Wetter winters and coastal erosion linked to climate change are threatening the future of golf, a report backed by governing body the R&A warned.
Golf is facing an increase in unplayable holes, winter course closures and disruption to professional tournaments due to increased rainfall, while rising sea levels could jeopardise all the world’s coastal courses by 2100.
Extreme weather is made worse by climate change, causing more golf course closures, while wetter, warmer autumns and winters cause damage and disease to grass and greens, the report said.
Steve Isaac, director of golf course management at the R&A, said: “There is no question it is becoming a huge factor. I believe golf is more impacted by climate change than any other sport aside from skiing.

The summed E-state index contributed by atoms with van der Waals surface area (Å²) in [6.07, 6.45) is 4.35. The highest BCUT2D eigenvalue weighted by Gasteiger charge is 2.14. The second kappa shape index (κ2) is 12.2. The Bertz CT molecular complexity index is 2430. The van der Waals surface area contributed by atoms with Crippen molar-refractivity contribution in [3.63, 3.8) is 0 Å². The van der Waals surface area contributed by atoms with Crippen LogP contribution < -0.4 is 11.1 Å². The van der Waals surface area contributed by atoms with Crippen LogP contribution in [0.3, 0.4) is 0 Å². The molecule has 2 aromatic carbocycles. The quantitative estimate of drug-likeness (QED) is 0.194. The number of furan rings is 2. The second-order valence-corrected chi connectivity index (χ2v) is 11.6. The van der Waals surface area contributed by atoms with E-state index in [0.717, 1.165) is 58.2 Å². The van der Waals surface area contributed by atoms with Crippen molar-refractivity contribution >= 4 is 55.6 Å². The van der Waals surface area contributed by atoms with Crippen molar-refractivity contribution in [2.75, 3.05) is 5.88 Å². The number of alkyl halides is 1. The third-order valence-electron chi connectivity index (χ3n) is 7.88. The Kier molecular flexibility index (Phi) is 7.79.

“We are feeling it now with increases in unplayable holes, winter course closures and disruption to professional tournaments. And the future threats are very real.”
Professor Piers Forster, director of the Priestley International Centre for Climate at the University of Leeds, said Britain had seen six of the seven wettest years on record since 2000 and record-breaking wet winters in 2014 and 2015.
“That, combined with rising sea levels and increased storm surges, means that climate change is already affecting the historic game of golf in its birthplace,” he said.
“Without cutting the carbon emissions driving climate change, sea levels will rise by over a metre and extremely wet winters will become the norm,” he warned.